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Hundreds of Florida teachers request living wills as they prepare to return to school amid COVID-19 spike

Hundreds of Florida teachers request living wills as they prepare to return to school amid COVID-19 spike
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At least 600 Florida teachers have requested living wills as they prepare for schools in the state to reopen even as coronavirus numbers swell.

"I heard from one teacher who said she's contemplating just quitting her job to protect herself," Charles Gallagher, a St. Petersburg lawyer whose firm is among several offering free living wills, told NBC news. "It's heartbreaking that people have to give up professions they love because of safety concerns."

Gallagher told the outlet he was "taken aback by the story" of three Arizona teachers who died of COVID-19 and one who died while teaching summer school, which inspired him and several other attorneys to offer pro bono living wills. 

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As of this week, more than 600 Florida teachers have contacted Gallagher alone. 

This week, the Florida Education Association (FEA) sued Gov. Ron DeSantisRon DeSantisThe Hill's Morning Report - Presented by the UAE Embassy in Washington, DC - Trump, Biden clash over transition holdup, pandemic plans Group of Florida mayors calls on DeSantis to issue mask mandate DeSantis promises to keep Florida open despite recent coronavirus case surge MORE (R) over his administration’s push to reopen schools next month despite surging coronavirus cases in the state.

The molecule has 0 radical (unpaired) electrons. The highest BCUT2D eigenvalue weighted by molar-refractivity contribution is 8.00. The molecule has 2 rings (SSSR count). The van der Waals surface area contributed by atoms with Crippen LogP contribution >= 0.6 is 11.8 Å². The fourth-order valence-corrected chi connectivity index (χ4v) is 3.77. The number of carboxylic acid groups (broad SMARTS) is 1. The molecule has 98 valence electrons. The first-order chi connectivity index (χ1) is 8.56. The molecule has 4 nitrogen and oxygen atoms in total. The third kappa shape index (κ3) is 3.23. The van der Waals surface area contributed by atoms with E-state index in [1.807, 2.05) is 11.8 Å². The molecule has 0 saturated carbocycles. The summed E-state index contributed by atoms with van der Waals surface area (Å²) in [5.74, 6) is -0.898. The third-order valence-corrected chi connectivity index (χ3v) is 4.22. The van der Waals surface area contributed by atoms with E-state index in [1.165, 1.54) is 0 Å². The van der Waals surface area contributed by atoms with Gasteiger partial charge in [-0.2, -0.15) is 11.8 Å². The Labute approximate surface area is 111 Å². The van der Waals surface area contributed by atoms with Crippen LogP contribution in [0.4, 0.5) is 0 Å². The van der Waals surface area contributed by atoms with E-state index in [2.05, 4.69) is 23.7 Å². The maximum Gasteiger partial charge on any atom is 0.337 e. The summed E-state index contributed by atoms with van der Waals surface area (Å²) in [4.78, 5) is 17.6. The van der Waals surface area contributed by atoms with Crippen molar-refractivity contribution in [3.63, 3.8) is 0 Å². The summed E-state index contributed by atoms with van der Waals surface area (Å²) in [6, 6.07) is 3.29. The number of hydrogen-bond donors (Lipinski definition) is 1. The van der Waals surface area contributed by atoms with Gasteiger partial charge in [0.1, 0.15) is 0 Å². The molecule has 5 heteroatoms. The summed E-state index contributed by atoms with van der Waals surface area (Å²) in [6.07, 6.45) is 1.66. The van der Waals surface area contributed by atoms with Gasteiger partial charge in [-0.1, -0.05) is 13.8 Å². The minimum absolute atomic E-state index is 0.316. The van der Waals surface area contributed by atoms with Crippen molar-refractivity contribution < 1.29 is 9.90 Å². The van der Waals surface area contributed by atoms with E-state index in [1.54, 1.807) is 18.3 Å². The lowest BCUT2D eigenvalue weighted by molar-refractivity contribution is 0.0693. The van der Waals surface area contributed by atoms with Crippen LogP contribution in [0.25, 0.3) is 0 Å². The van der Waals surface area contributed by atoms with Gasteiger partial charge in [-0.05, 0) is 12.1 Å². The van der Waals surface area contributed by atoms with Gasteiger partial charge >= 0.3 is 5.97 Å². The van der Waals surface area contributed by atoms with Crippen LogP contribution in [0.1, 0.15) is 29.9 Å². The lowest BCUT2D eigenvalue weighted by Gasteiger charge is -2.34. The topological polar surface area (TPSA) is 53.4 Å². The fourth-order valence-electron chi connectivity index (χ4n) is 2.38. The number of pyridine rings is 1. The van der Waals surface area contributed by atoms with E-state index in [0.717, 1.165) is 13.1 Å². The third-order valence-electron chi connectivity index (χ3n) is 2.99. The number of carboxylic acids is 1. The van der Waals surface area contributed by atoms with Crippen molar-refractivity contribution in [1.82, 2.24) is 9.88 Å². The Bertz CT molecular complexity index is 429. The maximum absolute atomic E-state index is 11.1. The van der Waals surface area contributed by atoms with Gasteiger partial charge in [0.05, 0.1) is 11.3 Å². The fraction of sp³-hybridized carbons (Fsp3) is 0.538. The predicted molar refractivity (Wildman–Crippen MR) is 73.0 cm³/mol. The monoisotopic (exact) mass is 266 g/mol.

The FEA, which is the largest teachers union in the state, argues that the order would "force millions of public school students and employees to report to brick and mortar schools that should remain closed during the resurgence of COVID-19 cases."

On Friday, the Centers for Disease Control and Prevention (CDC) issued revised guidelines for reopening schools that said children are less likely to experience severe symptoms or spread the virus in schools.

The CDC guidelines gave instructions on how to reopen schools safely based on the area’s community transmission rate. Unless there is “substantial, uncontrolled” community transmission in an area, the CDC advises schools should reopen to some extent.

The guidelines echo concerns of some lawmakers, such as DeSantis, who argue that students with disabilities or those from low-income backgrounds may be put at a further disadvantage through virtual learning.

On Saturday, the state reported 12,180 new coronavirus cases and 124 deaths. In total, 414,511 people in Florida have tested positive for the coronavirus and 5,777 people have died from it.